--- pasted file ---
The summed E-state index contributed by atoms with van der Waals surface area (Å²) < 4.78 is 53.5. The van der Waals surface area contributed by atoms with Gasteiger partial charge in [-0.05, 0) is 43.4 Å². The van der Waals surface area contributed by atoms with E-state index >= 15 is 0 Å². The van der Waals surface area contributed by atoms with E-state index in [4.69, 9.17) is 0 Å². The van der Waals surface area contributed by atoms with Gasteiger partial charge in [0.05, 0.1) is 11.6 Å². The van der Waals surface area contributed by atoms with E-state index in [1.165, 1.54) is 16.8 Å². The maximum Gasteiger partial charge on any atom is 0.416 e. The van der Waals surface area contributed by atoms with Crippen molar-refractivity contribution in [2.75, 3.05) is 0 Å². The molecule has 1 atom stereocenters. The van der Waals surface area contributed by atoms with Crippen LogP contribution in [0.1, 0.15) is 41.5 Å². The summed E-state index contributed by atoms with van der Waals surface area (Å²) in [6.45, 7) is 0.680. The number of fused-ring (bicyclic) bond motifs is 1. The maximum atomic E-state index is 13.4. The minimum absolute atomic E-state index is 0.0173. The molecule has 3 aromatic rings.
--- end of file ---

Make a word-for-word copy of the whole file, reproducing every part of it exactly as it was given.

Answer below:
The summed E-state index contributed by atoms with van der Waals surface area (Å²) < 4.78 is 53.5. The van der Waals surface area contributed by atoms with Gasteiger partial charge in [-0.05, 0) is 43.4 Å². The van der Waals surface area contributed by atoms with E-state index >= 15 is 0 Å². The van der Waals surface area contributed by atoms with E-state index in [4.69, 9.17) is 0 Å². The van der Waals surface area contributed by atoms with Gasteiger partial charge in [0.05, 0.1) is 11.6 Å². The van der Waals surface area contributed by atoms with E-state index in [1.165, 1.54) is 16.8 Å². The maximum Gasteiger partial charge on any atom is 0.416 e. The van der Waals surface area contributed by atoms with Crippen molar-refractivity contribution in [2.75, 3.05) is 0 Å². The molecule has 1 atom stereocenters. The van der Waals surface area contributed by atoms with Crippen LogP contribution in [0.1, 0.15) is 41.5 Å². The summed E-state index contributed by atoms with van der Waals surface area (Å²) in [6.45, 7) is 0.680. The number of fused-ring (bicyclic) bond motifs is 1. The maximum atomic E-state index is 13.4. The minimum absolute atomic E-state index is 0.0173. The molecule has 3 aromatic rings.